This is exactly the effect that turns neighborhoods around. Inject some “normal” residents into the midst of squalor and they will put pressure on the city to enforce the laws that will improve the area.
    The big question though is the critical mass required to bring permanent change.

  14. Posted by new2SF

    @somasoldier: ok, that’s all well and good. congrats on your move to a more central, urban part of the city.
    Positive and negative comments here are part of the SS dialogue, and always have been. I enjoy listening to both sides.
    In all fairness, I would be careful not to “push” your agenda for how you and your family live, too far, as the way to “motivate one to participate and action..” A lot of people here tend to think myopically: “live just like I do, it’s the best way”.
    We choose to live in a single family house in Noe Valley with a sunny back yard and deck. By no means does that indicate that we are also not involved in the larger community.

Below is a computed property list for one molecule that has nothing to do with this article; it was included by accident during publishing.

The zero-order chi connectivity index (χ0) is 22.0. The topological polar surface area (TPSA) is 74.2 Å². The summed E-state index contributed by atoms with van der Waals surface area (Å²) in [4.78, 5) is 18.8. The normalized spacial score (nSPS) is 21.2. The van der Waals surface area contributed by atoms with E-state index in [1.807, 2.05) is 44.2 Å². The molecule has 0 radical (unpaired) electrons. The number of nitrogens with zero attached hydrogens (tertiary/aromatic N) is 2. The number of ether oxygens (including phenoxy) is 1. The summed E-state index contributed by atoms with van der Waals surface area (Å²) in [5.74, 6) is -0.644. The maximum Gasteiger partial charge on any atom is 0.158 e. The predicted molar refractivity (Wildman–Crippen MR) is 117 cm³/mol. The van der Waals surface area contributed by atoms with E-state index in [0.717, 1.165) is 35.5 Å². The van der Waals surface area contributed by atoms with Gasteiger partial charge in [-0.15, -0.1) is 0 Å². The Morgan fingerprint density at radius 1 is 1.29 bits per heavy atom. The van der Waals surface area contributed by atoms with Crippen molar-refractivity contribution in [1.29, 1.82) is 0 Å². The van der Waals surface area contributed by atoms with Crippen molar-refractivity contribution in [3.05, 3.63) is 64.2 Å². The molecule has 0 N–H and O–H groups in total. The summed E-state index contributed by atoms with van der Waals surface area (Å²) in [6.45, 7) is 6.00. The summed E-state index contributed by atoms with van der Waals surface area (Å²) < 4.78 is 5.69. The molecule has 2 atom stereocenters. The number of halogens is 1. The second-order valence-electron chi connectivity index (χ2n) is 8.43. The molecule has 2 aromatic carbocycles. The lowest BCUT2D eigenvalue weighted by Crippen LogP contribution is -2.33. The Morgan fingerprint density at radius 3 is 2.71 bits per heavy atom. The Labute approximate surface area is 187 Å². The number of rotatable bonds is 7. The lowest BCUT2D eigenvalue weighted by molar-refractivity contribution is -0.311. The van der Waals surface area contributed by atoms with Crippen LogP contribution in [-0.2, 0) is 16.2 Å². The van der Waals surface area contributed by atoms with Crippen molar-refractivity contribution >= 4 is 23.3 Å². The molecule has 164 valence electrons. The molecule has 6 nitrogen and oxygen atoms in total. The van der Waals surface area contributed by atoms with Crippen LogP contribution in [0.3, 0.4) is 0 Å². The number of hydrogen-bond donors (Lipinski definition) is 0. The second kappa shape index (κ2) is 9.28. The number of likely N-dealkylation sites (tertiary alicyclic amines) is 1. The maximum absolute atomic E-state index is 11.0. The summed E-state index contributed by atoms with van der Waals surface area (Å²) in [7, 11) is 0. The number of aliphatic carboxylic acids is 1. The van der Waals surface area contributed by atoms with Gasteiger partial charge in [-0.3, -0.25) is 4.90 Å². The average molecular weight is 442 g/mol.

15. Posted by Federal-Building-Worker

    I work in the Federal Building next to Soma Grand. I would have loved to buy there (easiest commute ever!) but couldn’t afford it..
    Anyway, I can flat out tell you the immediate area has improved since SOMA Grand filled up and Heavan’s Dog came in. Trinity Plaza is upgrading it further (amazing what a brightly lit building will do). It will be interesting to see how things play out when Trininty Plaza fills up – apparently a grocery store/coffee shop???
    Point is, it’s better than it was 2 years ago. Oh, and it’s also technically not the Tenderloin. We still have our fair share of nutjobs walking around the area, and in my place of work!! It will never be super chic, but I guess it’s not supposed to be.
    Just my thoughts.

  16. Posted by andyc

    “We could well have moved to a quiet, gentile neighborhood…”
    SomaSoldier, thanks sincerely for your thoughtful posts. I know you meant genteel. Please don’t take me for the grammar police – God knows I make typos all day long – but this gave me a well-needed laugh during a lunch break. I appreciate it!

  17. Posted by J

    “I know you meant genteel.”
    “but since they probably would have gotten less for selling their last place if they sold now, then vs. now is pretty much a wash.”